Toronto Symphony Orchestra Presents "Symphonie Fantastique" at 8 p.m. on January 27 or 28

Roy Thomson Hall

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In a Nutshell

Soprano Barbara Hannigan joins conductor Peter Oundjian and the rest of the TSO for works by Sibelius, Dutilleux, and Berlioz

The Fine Print

Expiration varies. Limit 8/person. Valid only for option purchased. Redeem on day of event for a ticket at venue box office. Refundable only on day of purchase. Must purchase together to sit together. Discount reflects merchant's current ticket prices, which may change. ADA seating cannot be guaranteed; contact Toronto Symphony Orchestra at (416) 598-3375 prior to purchase for availability. Ticket value includes all fees. Merchant is solely responsible to purchasers for the care and quality of the advertised goods and services.

The Deal

Symphonie Fantastique

  • Sibelius—”The Swan of Tuonela” from Lemminkäinen Suite: Before the strings begin grieving, before the English horn starts mourning, before the percussion session begins rhythmically blowing their noses, the musicians playing “The Swan of Tuonela” already know the tone. On the head of the score is this inscription from the Kalevala: “Tuonela, the land of death, the Hell of Finnish mythology, is surrounded by a large river with black waters and a rapid current, on which the Swan of Tuonela floats majestically, singing.”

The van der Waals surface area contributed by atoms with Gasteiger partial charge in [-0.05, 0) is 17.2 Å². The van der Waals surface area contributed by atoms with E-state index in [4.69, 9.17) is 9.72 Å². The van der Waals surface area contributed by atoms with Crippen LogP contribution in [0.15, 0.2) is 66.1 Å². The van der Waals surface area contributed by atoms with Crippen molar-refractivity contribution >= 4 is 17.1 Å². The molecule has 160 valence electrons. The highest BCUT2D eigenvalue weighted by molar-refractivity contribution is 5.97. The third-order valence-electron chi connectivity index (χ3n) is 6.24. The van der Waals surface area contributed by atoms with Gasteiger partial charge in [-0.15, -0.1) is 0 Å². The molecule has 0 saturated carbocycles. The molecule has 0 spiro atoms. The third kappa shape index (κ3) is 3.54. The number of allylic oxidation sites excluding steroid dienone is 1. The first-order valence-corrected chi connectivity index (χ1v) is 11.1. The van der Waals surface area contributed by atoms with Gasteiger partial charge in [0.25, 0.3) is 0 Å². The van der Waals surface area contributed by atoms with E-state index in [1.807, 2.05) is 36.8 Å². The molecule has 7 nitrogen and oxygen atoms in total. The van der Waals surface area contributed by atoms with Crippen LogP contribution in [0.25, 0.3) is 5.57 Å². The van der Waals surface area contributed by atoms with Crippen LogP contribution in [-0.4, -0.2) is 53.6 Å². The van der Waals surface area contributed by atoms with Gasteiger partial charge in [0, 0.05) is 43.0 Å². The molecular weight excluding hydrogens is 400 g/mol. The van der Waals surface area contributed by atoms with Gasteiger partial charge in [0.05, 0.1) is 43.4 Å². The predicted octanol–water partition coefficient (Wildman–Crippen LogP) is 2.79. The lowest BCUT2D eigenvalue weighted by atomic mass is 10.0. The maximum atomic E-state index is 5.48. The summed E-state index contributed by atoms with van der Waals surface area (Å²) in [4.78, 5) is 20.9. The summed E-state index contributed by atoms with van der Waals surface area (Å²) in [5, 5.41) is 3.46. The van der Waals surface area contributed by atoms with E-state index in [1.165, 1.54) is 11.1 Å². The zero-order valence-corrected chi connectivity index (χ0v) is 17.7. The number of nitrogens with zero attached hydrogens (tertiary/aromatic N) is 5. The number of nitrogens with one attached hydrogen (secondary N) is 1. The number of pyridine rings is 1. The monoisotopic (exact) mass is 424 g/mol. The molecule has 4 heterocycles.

• Dutilleux—Correspondences: In this orchestral song cycle, music inspired by the poetry of Rainer Maria Rilke and Prithwindra Mukheriee forms a sonic rapport with a letter from Vincent van Gogh to his brother and a letter from Nobel Prize–winning author Alexander Solzhenitsyn, thanking the friends who sheltered him during his Gulag exile. Soprano Barbara Hannigan takes the lead in this performance.
  • Berlioz—Symphonie Fantastique: Leonard Bernstein called the Fantastique, “the first psychedelic symphony in history.” Indeed the composer himself describes the “plot” as revolving around a young lovesick musician who “poisons himself with opium” that “plunges him into a heavy sleep” wherein “his feelings, sensations and memories are translated by his sick brain into musical thoughts and images.” Considering that Berlioz was inspired by a romantic infatuation for Irish actress Harriet Smithson at the time he was writing this work, it’s likely that a good portion of that plot is autobiographical—which may explain its psychedelic nature.
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    Roy Thomson Hall

    60 Simcoe St.

    Toronto, ON M5J 2H5

    +14168724255

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